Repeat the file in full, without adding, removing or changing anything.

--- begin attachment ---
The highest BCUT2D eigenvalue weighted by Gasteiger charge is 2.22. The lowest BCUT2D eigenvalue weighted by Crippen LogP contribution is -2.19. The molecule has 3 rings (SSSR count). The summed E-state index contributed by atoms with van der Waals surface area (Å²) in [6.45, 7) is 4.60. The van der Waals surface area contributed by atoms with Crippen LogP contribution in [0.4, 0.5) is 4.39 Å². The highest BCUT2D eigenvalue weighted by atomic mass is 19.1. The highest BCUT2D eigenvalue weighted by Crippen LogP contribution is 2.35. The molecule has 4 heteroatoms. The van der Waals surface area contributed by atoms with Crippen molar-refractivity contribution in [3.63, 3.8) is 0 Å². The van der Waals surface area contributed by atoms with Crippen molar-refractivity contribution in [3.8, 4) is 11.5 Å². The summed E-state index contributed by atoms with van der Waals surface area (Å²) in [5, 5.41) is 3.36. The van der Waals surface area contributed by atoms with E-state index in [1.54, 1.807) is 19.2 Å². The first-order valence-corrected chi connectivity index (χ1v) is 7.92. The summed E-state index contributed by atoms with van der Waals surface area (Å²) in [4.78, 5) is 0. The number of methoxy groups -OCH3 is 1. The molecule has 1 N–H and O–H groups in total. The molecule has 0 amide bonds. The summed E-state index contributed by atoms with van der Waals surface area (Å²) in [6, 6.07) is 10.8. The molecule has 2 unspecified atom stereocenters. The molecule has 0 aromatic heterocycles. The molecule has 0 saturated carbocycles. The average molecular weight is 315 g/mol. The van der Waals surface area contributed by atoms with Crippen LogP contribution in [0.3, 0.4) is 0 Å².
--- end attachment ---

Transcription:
The highest BCUT2D eigenvalue weighted by Gasteiger charge is 2.22. The lowest BCUT2D eigenvalue weighted by Crippen LogP contribution is -2.19. The molecule has 3 rings (SSSR count). The summed E-state index contributed by atoms with van der Waals surface area (Å²) in [6.45, 7) is 4.60. The van der Waals surface area contributed by atoms with Crippen LogP contribution in [0.4, 0.5) is 4.39 Å². The highest BCUT2D eigenvalue weighted by atomic mass is 19.1. The highest BCUT2D eigenvalue weighted by Crippen LogP contribution is 2.35. The molecule has 4 heteroatoms. The van der Waals surface area contributed by atoms with Crippen molar-refractivity contribution in [3.63, 3.8) is 0 Å². The van der Waals surface area contributed by atoms with Crippen molar-refractivity contribution in [3.8, 4) is 11.5 Å². The summed E-state index contributed by atoms with van der Waals surface area (Å²) in [5, 5.41) is 3.36. The van der Waals surface area contributed by atoms with E-state index in [1.54, 1.807) is 19.2 Å². The first-order valence-corrected chi connectivity index (χ1v) is 7.92. The summed E-state index contributed by atoms with van der Waals surface area (Å²) in [4.78, 5) is 0. The number of methoxy groups -OCH3 is 1. The molecule has 1 N–H and O–H groups in total. The molecule has 0 amide bonds. The summed E-state index contributed by atoms with van der Waals surface area (Å²) in [6, 6.07) is 10.8. The molecule has 2 unspecified atom stereocenters. The molecule has 0 aromatic heterocycles. The molecule has 0 saturated carbocycles. The average molecular weight is 315 g/mol. The van der Waals surface area contributed by atoms with Crippen LogP contribution in [0.3, 0.4) is 0 Å².